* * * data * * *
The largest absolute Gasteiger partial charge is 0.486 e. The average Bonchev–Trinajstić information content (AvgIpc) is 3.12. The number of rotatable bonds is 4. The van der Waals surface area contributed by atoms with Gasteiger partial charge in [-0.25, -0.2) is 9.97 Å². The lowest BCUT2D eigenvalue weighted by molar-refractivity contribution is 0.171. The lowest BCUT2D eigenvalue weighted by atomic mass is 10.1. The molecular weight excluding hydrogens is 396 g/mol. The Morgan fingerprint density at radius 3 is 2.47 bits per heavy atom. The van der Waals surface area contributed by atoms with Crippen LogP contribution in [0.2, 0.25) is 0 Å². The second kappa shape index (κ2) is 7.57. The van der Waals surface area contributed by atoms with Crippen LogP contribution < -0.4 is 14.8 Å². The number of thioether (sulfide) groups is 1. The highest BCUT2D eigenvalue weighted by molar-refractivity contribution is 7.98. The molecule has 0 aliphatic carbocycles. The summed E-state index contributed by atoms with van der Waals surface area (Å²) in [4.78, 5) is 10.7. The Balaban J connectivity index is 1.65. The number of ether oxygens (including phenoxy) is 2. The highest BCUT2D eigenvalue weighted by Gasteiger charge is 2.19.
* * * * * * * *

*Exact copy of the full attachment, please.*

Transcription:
The largest absolute Gasteiger partial charge is 0.486 e. The average Bonchev–Trinajstić information content (AvgIpc) is 3.12. The number of rotatable bonds is 4. The van der Waals surface area contributed by atoms with Gasteiger partial charge in [-0.25, -0.2) is 9.97 Å². The lowest BCUT2D eigenvalue weighted by molar-refractivity contribution is 0.171. The lowest BCUT2D eigenvalue weighted by atomic mass is 10.1. The molecular weight excluding hydrogens is 396 g/mol. The Morgan fingerprint density at radius 3 is 2.47 bits per heavy atom. The van der Waals surface area contributed by atoms with Crippen LogP contribution in [0.2, 0.25) is 0 Å². The second kappa shape index (κ2) is 7.57. The van der Waals surface area contributed by atoms with Crippen LogP contribution < -0.4 is 14.8 Å². The number of thioether (sulfide) groups is 1. The highest BCUT2D eigenvalue weighted by molar-refractivity contribution is 7.98. The molecule has 0 aliphatic carbocycles. The summed E-state index contributed by atoms with van der Waals surface area (Å²) in [4.78, 5) is 10.7. The Balaban J connectivity index is 1.65. The number of ether oxygens (including phenoxy) is 2. The highest BCUT2D eigenvalue weighted by Gasteiger charge is 2.19.